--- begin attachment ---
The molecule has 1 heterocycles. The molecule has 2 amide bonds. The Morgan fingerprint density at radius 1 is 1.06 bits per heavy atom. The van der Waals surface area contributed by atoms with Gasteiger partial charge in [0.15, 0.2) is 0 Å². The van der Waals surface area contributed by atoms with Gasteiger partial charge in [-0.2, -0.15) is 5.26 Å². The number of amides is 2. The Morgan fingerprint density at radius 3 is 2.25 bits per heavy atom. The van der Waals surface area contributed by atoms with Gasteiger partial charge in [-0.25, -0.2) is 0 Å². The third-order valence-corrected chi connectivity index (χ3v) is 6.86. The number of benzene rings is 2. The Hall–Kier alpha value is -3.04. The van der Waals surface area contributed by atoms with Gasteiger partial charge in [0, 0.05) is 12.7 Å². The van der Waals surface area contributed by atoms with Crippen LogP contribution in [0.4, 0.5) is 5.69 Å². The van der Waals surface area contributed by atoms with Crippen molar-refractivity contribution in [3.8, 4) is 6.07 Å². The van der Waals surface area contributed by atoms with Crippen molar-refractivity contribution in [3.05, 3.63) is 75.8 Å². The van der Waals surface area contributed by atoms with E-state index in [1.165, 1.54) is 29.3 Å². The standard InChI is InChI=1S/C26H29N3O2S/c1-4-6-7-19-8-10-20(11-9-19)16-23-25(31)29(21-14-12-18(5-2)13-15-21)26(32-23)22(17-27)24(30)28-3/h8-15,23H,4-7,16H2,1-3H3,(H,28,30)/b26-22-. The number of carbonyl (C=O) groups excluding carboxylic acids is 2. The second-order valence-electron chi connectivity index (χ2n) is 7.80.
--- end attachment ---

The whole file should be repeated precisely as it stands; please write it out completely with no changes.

The molecule has 1 heterocycles. The molecule has 2 amide bonds. The Morgan fingerprint density at radius 1 is 1.06 bits per heavy atom. The van der Waals surface area contributed by atoms with Gasteiger partial charge in [0.15, 0.2) is 0 Å². The van der Waals surface area contributed by atoms with Gasteiger partial charge in [-0.2, -0.15) is 5.26 Å². The number of amides is 2. The Morgan fingerprint density at radius 3 is 2.25 bits per heavy atom. The van der Waals surface area contributed by atoms with Gasteiger partial charge in [-0.25, -0.2) is 0 Å². The third-order valence-corrected chi connectivity index (χ3v) is 6.86. The number of benzene rings is 2. The Hall–Kier alpha value is -3.04. The van der Waals surface area contributed by atoms with Gasteiger partial charge in [0, 0.05) is 12.7 Å². The van der Waals surface area contributed by atoms with Crippen LogP contribution in [0.4, 0.5) is 5.69 Å². The van der Waals surface area contributed by atoms with Crippen molar-refractivity contribution in [3.8, 4) is 6.07 Å². The van der Waals surface area contributed by atoms with Crippen molar-refractivity contribution in [3.05, 3.63) is 75.8 Å². The van der Waals surface area contributed by atoms with E-state index in [1.165, 1.54) is 29.3 Å². The standard InChI is InChI=1S/C26H29N3O2S/c1-4-6-7-19-8-10-20(11-9-19)16-23-25(31)29(21-14-12-18(5-2)13-15-21)26(32-23)22(17-27)24(30)28-3/h8-15,23H,4-7,16H2,1-3H3,(H,28,30)/b26-22-. The number of carbonyl (C=O) groups excluding carboxylic acids is 2. The second-order valence-electron chi connectivity index (χ2n) is 7.80.